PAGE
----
I don't know in what context they can pay less than they pay for Canadian workers.
    That's no longer in practice.
    No, even before. The 15% differential was only if you were paying your own employees 15% below the prevailing wage, so you couldn't actually bring in—
    Do any of the companies that you represent hire temporary foreign workers?
    Absolutely.
    Are they electricians? What kinds of trades are you in need of?
    All different trades, depending on what the project requires.
    You normally would advertise for a Canadian worker. For how long do you normally advertise?
    It's company and bid specific. If you win a bid and you realize you're four electricians short and you need to start the bid in three weeks, you apply for an accelerated labour market opinion and try to speed up the process—
    Which is about a one-day turnaround, right? You just advertise the job for one day and if no one applies, then that's the accelerated part.
    I just want to set the record straight in terms of at least construction. Temporary foreign workers are extremely expensive. It is—

  (1720)  

    That's not my question, Mr. Oakey. I'm just saying I know whether they're expensive or not. I've seen all the stats. I used to be the immigration critic for the New Democrats.
     I'm just saying, would you encourage the companies you represent to go the accelerated route to get an LMO, the labour market opinion, in order to hire some temporary foreign workers?
    No, we would encourage our member companies to hire locally first, regionally second, nationally third, and then if all those pools are exhausted, to look for temporary foreign workers.
    How long do you think that would normally take?
    As I said, it's member and bid specific. It's impossible to have a generalization on it.
    Surely you would have some kind of standard. How long do you think it would be fair for a company to advertise the job so that some of the members who are out there, who are not unionized but need to know that this job is open, can have a chance to see it? Does your company keep a list of all the members? Does your Merit Canada have a list of all the, say, electricians who are available across Canada, or even just in the GTA, for example?
    I can comment very briefly on that.
    As an example, I do not know of one company in the electrical contracting business in Ontario that has any temporary foreign workers. Peers who are out west, specifically in the oil sands industry, have jobs on their job boards constantly. They need so many people that they can't fill those positions.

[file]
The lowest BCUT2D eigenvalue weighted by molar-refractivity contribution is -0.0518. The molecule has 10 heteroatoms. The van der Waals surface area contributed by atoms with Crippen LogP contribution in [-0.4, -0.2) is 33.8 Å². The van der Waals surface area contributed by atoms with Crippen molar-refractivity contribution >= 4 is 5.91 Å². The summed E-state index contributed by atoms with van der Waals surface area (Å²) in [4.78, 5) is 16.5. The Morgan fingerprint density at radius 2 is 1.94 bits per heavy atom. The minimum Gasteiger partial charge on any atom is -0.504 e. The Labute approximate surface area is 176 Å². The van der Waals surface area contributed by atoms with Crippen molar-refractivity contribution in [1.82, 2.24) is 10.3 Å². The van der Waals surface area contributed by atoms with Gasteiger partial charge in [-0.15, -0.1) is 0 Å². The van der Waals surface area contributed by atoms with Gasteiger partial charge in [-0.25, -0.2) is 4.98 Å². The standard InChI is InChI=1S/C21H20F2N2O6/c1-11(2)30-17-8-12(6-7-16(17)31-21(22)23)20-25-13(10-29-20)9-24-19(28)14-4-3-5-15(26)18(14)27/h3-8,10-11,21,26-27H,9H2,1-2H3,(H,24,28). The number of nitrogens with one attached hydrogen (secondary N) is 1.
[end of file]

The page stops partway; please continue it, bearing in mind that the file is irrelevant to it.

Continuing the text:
We tell our young apprentices or would-be apprentices in Ontario to go out west if they want a job. That's where they'll find opportunity. We can't hire them in Ontario because of apprentice ratio regulations.
    But Mr. Oakey just said that under Merit Canada a large group of companies do hire construction workers.
    I didn't say that. I said that some of our companies use the temporary foreign worker program as it's available to them.
    No doubt, but is that something you would like to encourage more or less of?
    No. Temporary foreign workers are extremely expensive.
     The average number of employees in our member companies is fewer than 10. They are the construction contractors in the local community, and they understand how important it is to hire locally.
     If you want to talk about being able to hire unemployed workers, you may not be aware that in most collective bargaining agreements, if an unemployed unionized construction worker works for one of our companies, his union will fine him, so that's a huge disincentive.
    I do know those laws. I know how they operate.
    Okay, good.
    In terms of the companies you represent, you're now saying that of the 55,000 members—
    It's 3,500.
    —none of them use temporary foreign workers. Do you know whether they do or don't?
    I know that some companies do. We don't keep a database on our members and how often they access the program.
    Thank you.
    Mr. Coderre.

[Translation]

    We're really starting to stray from the topic of our infrastructure study when we get into discussions on temporary workers. Regardless, I learned a lot, Mr. Chair. We discussed the Rand formula and all kinds of things, but I want to talk about infrastructure.
    Mr. Dumais, you made an important point, but one that needs to be studied and most definitely proven. We talked about the Champlain bridge because it was an infrastructure program involving the federal government specifically. We might also discuss the future bridge that will connect Canada and the U.S. What specific information leads you to assert that closed tendering processes, meaning those accessible to unionized shops only, will have a direct impact on infrastructure costs? That's a big statement. You're claiming that the union reality will have a direct impact on infrastructure costs. Are you referring to productivity?